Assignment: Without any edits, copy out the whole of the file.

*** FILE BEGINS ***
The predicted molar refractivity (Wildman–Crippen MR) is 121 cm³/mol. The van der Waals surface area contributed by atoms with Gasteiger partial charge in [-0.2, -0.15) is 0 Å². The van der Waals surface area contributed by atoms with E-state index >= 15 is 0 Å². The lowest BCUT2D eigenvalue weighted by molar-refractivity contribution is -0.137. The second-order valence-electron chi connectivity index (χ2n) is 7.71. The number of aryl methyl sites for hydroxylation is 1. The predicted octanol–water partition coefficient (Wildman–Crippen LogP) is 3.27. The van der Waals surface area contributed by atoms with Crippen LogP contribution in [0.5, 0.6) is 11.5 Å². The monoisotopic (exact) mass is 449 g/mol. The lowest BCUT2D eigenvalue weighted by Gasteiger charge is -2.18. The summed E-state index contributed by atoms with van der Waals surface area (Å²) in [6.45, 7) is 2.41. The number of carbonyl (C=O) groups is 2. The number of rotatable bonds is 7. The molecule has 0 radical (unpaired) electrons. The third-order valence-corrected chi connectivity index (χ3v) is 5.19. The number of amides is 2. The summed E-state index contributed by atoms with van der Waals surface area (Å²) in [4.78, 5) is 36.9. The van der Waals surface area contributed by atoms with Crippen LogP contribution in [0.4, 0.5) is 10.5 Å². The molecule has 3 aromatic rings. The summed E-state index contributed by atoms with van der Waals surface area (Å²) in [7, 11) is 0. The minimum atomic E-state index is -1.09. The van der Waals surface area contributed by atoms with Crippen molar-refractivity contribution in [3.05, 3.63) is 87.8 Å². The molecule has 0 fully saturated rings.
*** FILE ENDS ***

The predicted molar refractivity (Wildman–Crippen MR) is 121 cm³/mol. The van der Waals surface area contributed by atoms with Gasteiger partial charge in [-0.2, -0.15) is 0 Å². The van der Waals surface area contributed by atoms with E-state index >= 15 is 0 Å². The lowest BCUT2D eigenvalue weighted by molar-refractivity contribution is -0.137. The second-order valence-electron chi connectivity index (χ2n) is 7.71. The number of aryl methyl sites for hydroxylation is 1. The predicted octanol–water partition coefficient (Wildman–Crippen LogP) is 3.27. The van der Waals surface area contributed by atoms with Crippen LogP contribution in [0.5, 0.6) is 11.5 Å². The monoisotopic (exact) mass is 449 g/mol. The lowest BCUT2D eigenvalue weighted by Gasteiger charge is -2.18. The summed E-state index contributed by atoms with van der Waals surface area (Å²) in [6.45, 7) is 2.41. The number of carbonyl (C=O) groups is 2. The number of rotatable bonds is 7. The molecule has 0 radical (unpaired) electrons. The third-order valence-corrected chi connectivity index (χ3v) is 5.19. The number of amides is 2. The summed E-state index contributed by atoms with van der Waals surface area (Å²) in [4.78, 5) is 36.9. The van der Waals surface area contributed by atoms with Crippen LogP contribution in [0.4, 0.5) is 10.5 Å². The molecule has 3 aromatic rings. The summed E-state index contributed by atoms with van der Waals surface area (Å²) in [7, 11) is 0. The minimum atomic E-state index is -1.09. The van der Waals surface area contributed by atoms with Crippen molar-refractivity contribution in [3.05, 3.63) is 87.8 Å². The molecule has 0 fully saturated rings.